I don’t like to spend too much time on publishing drama. As worked up as I can get over things, I try to have a positive attitude about things, especially in this here blog. No one wants to read about a sourpuss unless they’re spectacularly witty, and that’s just too much of an effort, frankly.
Since there have been Big Developments in the whole queer YA thing though, ie. the agent giving her side of the story, I figured not posting a follow-up might be sort of weird.
In short, I’m irritated. I’m irritated because, until someone produces a recording of the original phone conversation, none of us can know the truth, yet people are throwing around accusations of liars, of manipulators, of homophobes and hoaxes. People are accusing those who spread the original story of being part of an unthinking angry mob, and accusing Rose Fox of Publishers Weekly of not fact-checking properly. (How was she supposed to do that, anyway, given that the authors expressly wanted to keep the agent’s identity quiet, and practically no agent would ever admit to making those requests?)
Yeah, sure, before the rebuttal, people wondered who the agent was and wondering if the situation was that black-and-white, and there were a few things lobbied about that got my hackles up — hence my first post — but overall, people were focusing on the bigger picture. They were talking about buying queer books, and agents and editors were clarifying their openness to books with queer content.
Since the rebuttal, well…
I don’t know the authors, but I know enough people who have vouched for them that I refuse to believe this is a publicity stunt or hoax of any kind. I don’t know the agent, either, but I don’t think there was any malicious intent there either and I don’t think I care enough to debate it.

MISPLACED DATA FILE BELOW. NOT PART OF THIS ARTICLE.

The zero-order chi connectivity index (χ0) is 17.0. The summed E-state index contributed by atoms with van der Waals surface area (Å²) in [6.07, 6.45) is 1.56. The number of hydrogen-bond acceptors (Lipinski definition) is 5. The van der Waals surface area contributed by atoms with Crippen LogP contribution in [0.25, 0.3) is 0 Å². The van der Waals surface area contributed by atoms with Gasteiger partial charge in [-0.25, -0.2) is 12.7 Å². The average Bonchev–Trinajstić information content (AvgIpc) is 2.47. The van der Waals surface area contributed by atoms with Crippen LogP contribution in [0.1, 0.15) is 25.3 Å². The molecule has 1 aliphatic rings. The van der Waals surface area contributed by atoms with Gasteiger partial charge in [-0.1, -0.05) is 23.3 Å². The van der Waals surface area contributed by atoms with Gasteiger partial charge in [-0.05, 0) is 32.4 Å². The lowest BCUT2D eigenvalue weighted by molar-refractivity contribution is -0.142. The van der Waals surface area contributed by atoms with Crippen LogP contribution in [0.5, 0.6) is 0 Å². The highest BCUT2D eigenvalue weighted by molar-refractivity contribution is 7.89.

Why? Because it doesn’t matter to the larger issue at hand.
(Still irritated here, for the record.)
People are accusing the agents of this and the authors of that. People are saying, see, this was a malicious hoax, there was never any problem in the first place! People are defending the publishing industry and the openness of the YA genre. They don’t know any agents or editors who would request such a change! And look at all these (half a dozen) authors who had no problems getting their queer characters published! And the original post was dubious, anyway, ’cause this could never happen in their utopian YA world where Wicked Pretty Things was a collective hallucination and LIAR never had a white girl on the cover and and and…
Well, it has happened. Often. Whatever happened in this particular case doesn’t take away that less than half a percent of published YA feature significant queer characters–not even main characters per se. It doesn’t take away that various other authors have stepped forward to say that, guess what, editors and agents have asked them to de-queer their characters.
Focus on those facts. Because those facts? They indicate a problem. And that’s what matters.
I love YA, and I love the YA community. We can do better.
Stepping off my soapbox now, since I’m getting a little snarkier than intended, but first! Obligatory linkage to smart, smart people: